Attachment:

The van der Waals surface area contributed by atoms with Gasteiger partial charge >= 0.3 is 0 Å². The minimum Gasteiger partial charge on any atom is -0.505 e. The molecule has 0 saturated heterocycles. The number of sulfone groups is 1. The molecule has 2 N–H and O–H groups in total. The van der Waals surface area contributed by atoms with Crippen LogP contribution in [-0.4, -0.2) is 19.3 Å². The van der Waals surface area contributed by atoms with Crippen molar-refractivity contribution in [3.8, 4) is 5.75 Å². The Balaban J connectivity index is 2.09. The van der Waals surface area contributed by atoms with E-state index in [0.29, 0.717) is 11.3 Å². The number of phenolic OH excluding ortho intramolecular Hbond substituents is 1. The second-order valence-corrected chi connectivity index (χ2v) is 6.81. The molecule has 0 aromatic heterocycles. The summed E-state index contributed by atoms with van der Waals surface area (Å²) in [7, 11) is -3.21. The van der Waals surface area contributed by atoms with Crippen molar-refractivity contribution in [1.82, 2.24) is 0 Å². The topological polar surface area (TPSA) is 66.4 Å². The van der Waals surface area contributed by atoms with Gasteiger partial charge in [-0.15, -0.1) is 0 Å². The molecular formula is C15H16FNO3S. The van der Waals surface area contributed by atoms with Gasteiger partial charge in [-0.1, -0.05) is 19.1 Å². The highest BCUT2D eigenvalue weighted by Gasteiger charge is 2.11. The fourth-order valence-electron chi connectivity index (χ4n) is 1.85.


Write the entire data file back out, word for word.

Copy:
The van der Waals surface area contributed by atoms with Gasteiger partial charge >= 0.3 is 0 Å². The minimum Gasteiger partial charge on any atom is -0.505 e. The molecule has 0 saturated heterocycles. The number of sulfone groups is 1. The molecule has 2 N–H and O–H groups in total. The van der Waals surface area contributed by atoms with Crippen LogP contribution in [-0.4, -0.2) is 19.3 Å². The van der Waals surface area contributed by atoms with Crippen molar-refractivity contribution in [3.8, 4) is 5.75 Å². The Balaban J connectivity index is 2.09. The van der Waals surface area contributed by atoms with E-state index in [0.29, 0.717) is 11.3 Å². The number of phenolic OH excluding ortho intramolecular Hbond substituents is 1. The second-order valence-corrected chi connectivity index (χ2v) is 6.81. The molecule has 0 aromatic heterocycles. The summed E-state index contributed by atoms with van der Waals surface area (Å²) in [7, 11) is -3.21. The van der Waals surface area contributed by atoms with Crippen molar-refractivity contribution in [1.82, 2.24) is 0 Å². The topological polar surface area (TPSA) is 66.4 Å². The van der Waals surface area contributed by atoms with Gasteiger partial charge in [-0.15, -0.1) is 0 Å². The molecular formula is C15H16FNO3S. The van der Waals surface area contributed by atoms with Gasteiger partial charge in [-0.1, -0.05) is 19.1 Å². The highest BCUT2D eigenvalue weighted by Gasteiger charge is 2.11. The fourth-order valence-electron chi connectivity index (χ4n) is 1.85.